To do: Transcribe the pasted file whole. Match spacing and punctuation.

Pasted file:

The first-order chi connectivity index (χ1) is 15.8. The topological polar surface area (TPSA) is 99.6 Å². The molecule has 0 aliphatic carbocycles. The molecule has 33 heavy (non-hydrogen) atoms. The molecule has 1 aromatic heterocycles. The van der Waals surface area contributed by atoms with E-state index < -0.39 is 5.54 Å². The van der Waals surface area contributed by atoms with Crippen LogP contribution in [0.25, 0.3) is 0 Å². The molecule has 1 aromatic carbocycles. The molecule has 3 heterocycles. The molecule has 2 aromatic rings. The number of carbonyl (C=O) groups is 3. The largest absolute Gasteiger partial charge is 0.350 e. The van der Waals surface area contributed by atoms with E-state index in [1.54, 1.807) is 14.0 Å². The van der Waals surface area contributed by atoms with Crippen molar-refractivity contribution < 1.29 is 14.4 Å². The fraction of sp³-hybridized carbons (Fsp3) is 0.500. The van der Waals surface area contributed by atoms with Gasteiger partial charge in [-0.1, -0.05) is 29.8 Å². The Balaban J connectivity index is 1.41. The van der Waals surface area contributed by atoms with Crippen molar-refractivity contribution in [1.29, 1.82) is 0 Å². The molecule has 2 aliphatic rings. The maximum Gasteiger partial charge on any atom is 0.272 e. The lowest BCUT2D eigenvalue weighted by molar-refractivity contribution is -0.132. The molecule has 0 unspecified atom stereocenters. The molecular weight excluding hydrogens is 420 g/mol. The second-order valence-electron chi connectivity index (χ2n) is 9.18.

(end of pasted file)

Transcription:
The first-order chi connectivity index (χ1) is 15.8. The topological polar surface area (TPSA) is 99.6 Å². The molecule has 0 aliphatic carbocycles. The molecule has 33 heavy (non-hydrogen) atoms. The molecule has 1 aromatic heterocycles. The van der Waals surface area contributed by atoms with E-state index < -0.39 is 5.54 Å². The van der Waals surface area contributed by atoms with Crippen LogP contribution in [0.25, 0.3) is 0 Å². The molecule has 1 aromatic carbocycles. The molecule has 3 heterocycles. The molecule has 2 aromatic rings. The number of carbonyl (C=O) groups is 3. The largest absolute Gasteiger partial charge is 0.350 e. The van der Waals surface area contributed by atoms with E-state index in [1.54, 1.807) is 14.0 Å². The van der Waals surface area contributed by atoms with Crippen molar-refractivity contribution < 1.29 is 14.4 Å². The fraction of sp³-hybridized carbons (Fsp3) is 0.500. The van der Waals surface area contributed by atoms with Gasteiger partial charge in [-0.1, -0.05) is 29.8 Å². The Balaban J connectivity index is 1.41. The van der Waals surface area contributed by atoms with Crippen molar-refractivity contribution in [1.29, 1.82) is 0 Å². The molecule has 2 aliphatic rings. The maximum Gasteiger partial charge on any atom is 0.272 e. The lowest BCUT2D eigenvalue weighted by molar-refractivity contribution is -0.132. The molecule has 0 unspecified atom stereocenters. The molecular weight excluding hydrogens is 420 g/mol. The second-order valence-electron chi connectivity index (χ2n) is 9.18.